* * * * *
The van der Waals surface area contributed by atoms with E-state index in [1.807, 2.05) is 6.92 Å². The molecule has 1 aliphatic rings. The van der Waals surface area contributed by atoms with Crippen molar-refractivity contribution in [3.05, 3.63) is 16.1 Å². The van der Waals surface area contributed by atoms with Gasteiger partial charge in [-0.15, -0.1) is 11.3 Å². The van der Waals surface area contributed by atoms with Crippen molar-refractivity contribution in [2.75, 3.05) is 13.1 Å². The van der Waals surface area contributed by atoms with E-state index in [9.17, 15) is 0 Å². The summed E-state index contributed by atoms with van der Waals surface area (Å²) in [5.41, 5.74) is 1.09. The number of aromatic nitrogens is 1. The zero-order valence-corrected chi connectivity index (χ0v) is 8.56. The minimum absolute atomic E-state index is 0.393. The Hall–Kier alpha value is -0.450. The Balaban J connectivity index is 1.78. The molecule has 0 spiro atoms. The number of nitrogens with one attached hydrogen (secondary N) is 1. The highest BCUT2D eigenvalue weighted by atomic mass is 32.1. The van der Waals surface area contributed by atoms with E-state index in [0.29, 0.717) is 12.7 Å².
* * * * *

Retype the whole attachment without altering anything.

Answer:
The van der Waals surface area contributed by atoms with E-state index in [1.807, 2.05) is 6.92 Å². The molecule has 1 aliphatic rings. The van der Waals surface area contributed by atoms with Crippen molar-refractivity contribution in [3.05, 3.63) is 16.1 Å². The van der Waals surface area contributed by atoms with Gasteiger partial charge in [-0.15, -0.1) is 11.3 Å². The van der Waals surface area contributed by atoms with Crippen molar-refractivity contribution in [2.75, 3.05) is 13.1 Å². The van der Waals surface area contributed by atoms with E-state index in [9.17, 15) is 0 Å². The summed E-state index contributed by atoms with van der Waals surface area (Å²) in [5.41, 5.74) is 1.09. The number of aromatic nitrogens is 1. The zero-order valence-corrected chi connectivity index (χ0v) is 8.56. The minimum absolute atomic E-state index is 0.393. The Hall–Kier alpha value is -0.450. The Balaban J connectivity index is 1.78. The molecule has 0 spiro atoms. The number of nitrogens with one attached hydrogen (secondary N) is 1. The highest BCUT2D eigenvalue weighted by atomic mass is 32.1. The van der Waals surface area contributed by atoms with E-state index in [0.29, 0.717) is 12.7 Å².